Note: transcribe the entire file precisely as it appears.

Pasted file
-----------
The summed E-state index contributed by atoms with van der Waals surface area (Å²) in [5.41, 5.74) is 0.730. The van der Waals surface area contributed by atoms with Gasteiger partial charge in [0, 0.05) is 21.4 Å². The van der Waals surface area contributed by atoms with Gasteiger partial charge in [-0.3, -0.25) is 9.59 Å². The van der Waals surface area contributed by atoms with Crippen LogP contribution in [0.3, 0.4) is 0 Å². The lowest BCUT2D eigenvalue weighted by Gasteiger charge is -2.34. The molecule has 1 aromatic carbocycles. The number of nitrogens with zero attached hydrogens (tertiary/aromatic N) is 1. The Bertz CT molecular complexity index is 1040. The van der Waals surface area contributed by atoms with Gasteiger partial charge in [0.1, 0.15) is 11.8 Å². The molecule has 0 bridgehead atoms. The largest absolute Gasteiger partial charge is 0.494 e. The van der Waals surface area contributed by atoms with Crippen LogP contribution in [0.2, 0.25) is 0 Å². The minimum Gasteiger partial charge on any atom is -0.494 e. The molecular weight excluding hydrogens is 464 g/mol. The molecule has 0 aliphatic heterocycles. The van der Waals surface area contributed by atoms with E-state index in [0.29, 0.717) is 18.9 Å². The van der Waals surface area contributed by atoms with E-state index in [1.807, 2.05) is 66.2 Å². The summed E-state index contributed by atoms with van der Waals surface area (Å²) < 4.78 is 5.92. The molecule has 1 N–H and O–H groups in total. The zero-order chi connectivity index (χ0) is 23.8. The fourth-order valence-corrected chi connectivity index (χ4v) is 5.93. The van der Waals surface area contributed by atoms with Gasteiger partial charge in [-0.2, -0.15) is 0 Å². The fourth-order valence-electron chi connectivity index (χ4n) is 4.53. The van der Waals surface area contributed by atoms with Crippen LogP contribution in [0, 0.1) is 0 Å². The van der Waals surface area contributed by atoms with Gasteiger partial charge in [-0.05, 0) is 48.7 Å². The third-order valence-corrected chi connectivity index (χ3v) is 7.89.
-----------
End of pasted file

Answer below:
The summed E-state index contributed by atoms with van der Waals surface area (Å²) in [5.41, 5.74) is 0.730. The van der Waals surface area contributed by atoms with Gasteiger partial charge in [0, 0.05) is 21.4 Å². The van der Waals surface area contributed by atoms with Gasteiger partial charge in [-0.3, -0.25) is 9.59 Å². The van der Waals surface area contributed by atoms with Crippen LogP contribution in [0.3, 0.4) is 0 Å². The lowest BCUT2D eigenvalue weighted by Gasteiger charge is -2.34. The molecule has 1 aromatic carbocycles. The number of nitrogens with zero attached hydrogens (tertiary/aromatic N) is 1. The Bertz CT molecular complexity index is 1040. The van der Waals surface area contributed by atoms with Gasteiger partial charge in [0.1, 0.15) is 11.8 Å². The molecule has 0 bridgehead atoms. The largest absolute Gasteiger partial charge is 0.494 e. The van der Waals surface area contributed by atoms with Crippen LogP contribution in [0.2, 0.25) is 0 Å². The minimum Gasteiger partial charge on any atom is -0.494 e. The molecular weight excluding hydrogens is 464 g/mol. The molecule has 0 aliphatic heterocycles. The van der Waals surface area contributed by atoms with E-state index in [0.29, 0.717) is 18.9 Å². The van der Waals surface area contributed by atoms with E-state index in [1.807, 2.05) is 66.2 Å². The summed E-state index contributed by atoms with van der Waals surface area (Å²) < 4.78 is 5.92. The molecule has 1 N–H and O–H groups in total. The zero-order chi connectivity index (χ0) is 23.8. The fourth-order valence-corrected chi connectivity index (χ4v) is 5.93. The van der Waals surface area contributed by atoms with Gasteiger partial charge in [-0.2, -0.15) is 0 Å². The fourth-order valence-electron chi connectivity index (χ4n) is 4.53. The van der Waals surface area contributed by atoms with Crippen LogP contribution in [0, 0.1) is 0 Å². The van der Waals surface area contributed by atoms with Gasteiger partial charge in [-0.05, 0) is 48.7 Å². The third-order valence-corrected chi connectivity index (χ3v) is 7.89.